Blended learning continues to evolve to deliver a cost-effective and engaging learning experience, says Francis Marshall.
Blended learning has come a long way in recent years from early iterations that married classroom training with e-learning. Today, blended learning, when implemented effectively, combines a whole range of formal and informal learning tools alongside classroom and e-learning such as on the job training, coaching and webinars.
Sparked by the recession and the ever increasing need for L&D to deliver greater value to the organisation with fewer resources, the past few years have seen many of the individual elements of blended learning such as coaching and e-learning steadily increase in popularity.
Given that the sum has the potential to be greater than the individual parts, it is no surprise then that there has been a significant rise too in blended learning.
“Today’s learners are looking for the perfect mix in their training – a balance of face-to-face and emerging learning tools.” Our recent pan-European survey of 2,500 employees found that blended learning is now used by 37% of trained employees, up from 31% last year. Online distance learning was up from 42% to 44% this year, with coaching showing considerable growth, rising to 43% from 35% in last year’s survey.
While emerging learning tools such as mobile learning and serious games are also being increasingly integrated into L&D strategies and within some blended learning programmes, let us not forget that the classroom still remains the most popular form of learning, with over 90% of trained employees experiencing it across Europe.
It might even be surprising to learn that it is in fact today’s younger tech-savvy generation who are amongst the keenest advocates of face-to-face learning with the human touch being of prime importance to them.
What is clear then, is that today’s learners are looking for the perfect mix in their training – a balance of face-to-face and emerging learning tools. And herein lies the beauty of blended learning, not only because programmes can be better tailored to learners’ individual needs and preferences, but because it fosters a greater partnership between learners, line managers and the L&D function resulting in a more innovative and effective approach to learning.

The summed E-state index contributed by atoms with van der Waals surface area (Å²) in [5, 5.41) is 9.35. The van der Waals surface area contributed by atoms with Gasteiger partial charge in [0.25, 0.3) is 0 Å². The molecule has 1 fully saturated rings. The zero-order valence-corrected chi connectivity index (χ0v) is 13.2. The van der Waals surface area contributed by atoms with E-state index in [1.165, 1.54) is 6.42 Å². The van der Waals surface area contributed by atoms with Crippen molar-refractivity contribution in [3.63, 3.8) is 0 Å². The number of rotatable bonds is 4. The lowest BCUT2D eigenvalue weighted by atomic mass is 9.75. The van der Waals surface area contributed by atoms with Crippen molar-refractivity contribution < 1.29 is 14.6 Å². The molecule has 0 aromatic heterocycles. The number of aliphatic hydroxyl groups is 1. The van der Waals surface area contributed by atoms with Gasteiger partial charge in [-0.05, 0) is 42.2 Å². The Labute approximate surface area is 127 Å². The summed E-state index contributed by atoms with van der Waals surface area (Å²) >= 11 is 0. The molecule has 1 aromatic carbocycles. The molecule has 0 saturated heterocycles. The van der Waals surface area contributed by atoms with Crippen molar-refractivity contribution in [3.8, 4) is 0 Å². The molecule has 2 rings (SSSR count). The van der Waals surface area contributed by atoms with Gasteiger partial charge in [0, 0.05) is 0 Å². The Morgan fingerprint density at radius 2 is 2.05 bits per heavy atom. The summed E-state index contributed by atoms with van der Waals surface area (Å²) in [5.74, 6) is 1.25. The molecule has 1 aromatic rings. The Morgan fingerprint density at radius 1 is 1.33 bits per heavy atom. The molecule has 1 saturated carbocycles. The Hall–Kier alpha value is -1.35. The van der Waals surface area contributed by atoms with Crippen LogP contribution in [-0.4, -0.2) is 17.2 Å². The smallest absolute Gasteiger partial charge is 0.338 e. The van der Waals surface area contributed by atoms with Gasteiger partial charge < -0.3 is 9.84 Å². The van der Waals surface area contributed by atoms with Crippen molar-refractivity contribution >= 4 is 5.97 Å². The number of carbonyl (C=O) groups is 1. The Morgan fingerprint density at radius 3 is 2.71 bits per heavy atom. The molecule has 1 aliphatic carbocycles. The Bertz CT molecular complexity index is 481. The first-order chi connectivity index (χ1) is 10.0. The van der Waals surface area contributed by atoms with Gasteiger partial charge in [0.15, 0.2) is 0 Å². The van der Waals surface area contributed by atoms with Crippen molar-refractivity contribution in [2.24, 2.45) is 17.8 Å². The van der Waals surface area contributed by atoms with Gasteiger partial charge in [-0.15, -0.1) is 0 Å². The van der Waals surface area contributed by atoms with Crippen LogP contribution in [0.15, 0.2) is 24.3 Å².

One area that blended learning can have the greatest impact is in helping to build leadership and management skills. This is particularly the case in the current economic climate where building a more engaged and productive workforce, despite the turbulence of change and indeed adversity, is now a key priority for many organisations.
An assignment we recently completed for one of the biggest players in the estate agency market is a good case in point. Here a blended programme including small group workshops, line manager coaching, e-learning and webinars was the tool of choice for the training and development of 360 branch managers across the country, all with very different levels of experience.
The programme played a key role in motivating managers at the front line of the business as well as giving them the essential commercial, customer service and people management skills they needed to drive the business forward in tough market conditions.
So what made this programme particularly successful? As is the case in many scenarios, buy-in and involvement of line managers from the outset was key, as was creating a learning environment where participants were able to put into practice what they were learning to address workplace challenges from day one. Other benefits of a blended approach included the speedy delivery of a personalised development programme for each branch manager and significant cost and time savings by eliminating additional venue, travelling or time out of the office overheads.
In essence, successful blended learning usually boils down to the following principles:
- Do each of the learning activities stand up in their own right and combine to achieve the learning goals?
- Is the learning environment engaging?
- Is it in tune with the learner’s individual preferences and relevant to his or her role and development?
- With a greater focus today on return on investment and measurement criteria in place to prove its worth, there has been a coming of age of blended learning. So, what does the future hold?
The makeup of today’s workforce is undergoing a seismic shift and in less than four years’ time, nearly half of the workforce will be made up of the millennials (people born between the 80s and early 2000s and also know as Generation Y). Each demographic has different attitudes, preferences and expectations. No one size of blended learning programme will fit all – we must continue to evolve our approach to reflect the changing dynamics of the workplace and the rise in new technologies.
The massive growth in smartphones and tablet computers such as the iPad combined with faster and cheaper telecoms infrastructure is set to have a significant impact on how we live our lives, and, in particular how we work and learn. This will filter through into blended learning programmes ensuring they continue to adapt to the needs of the business and the individual learner.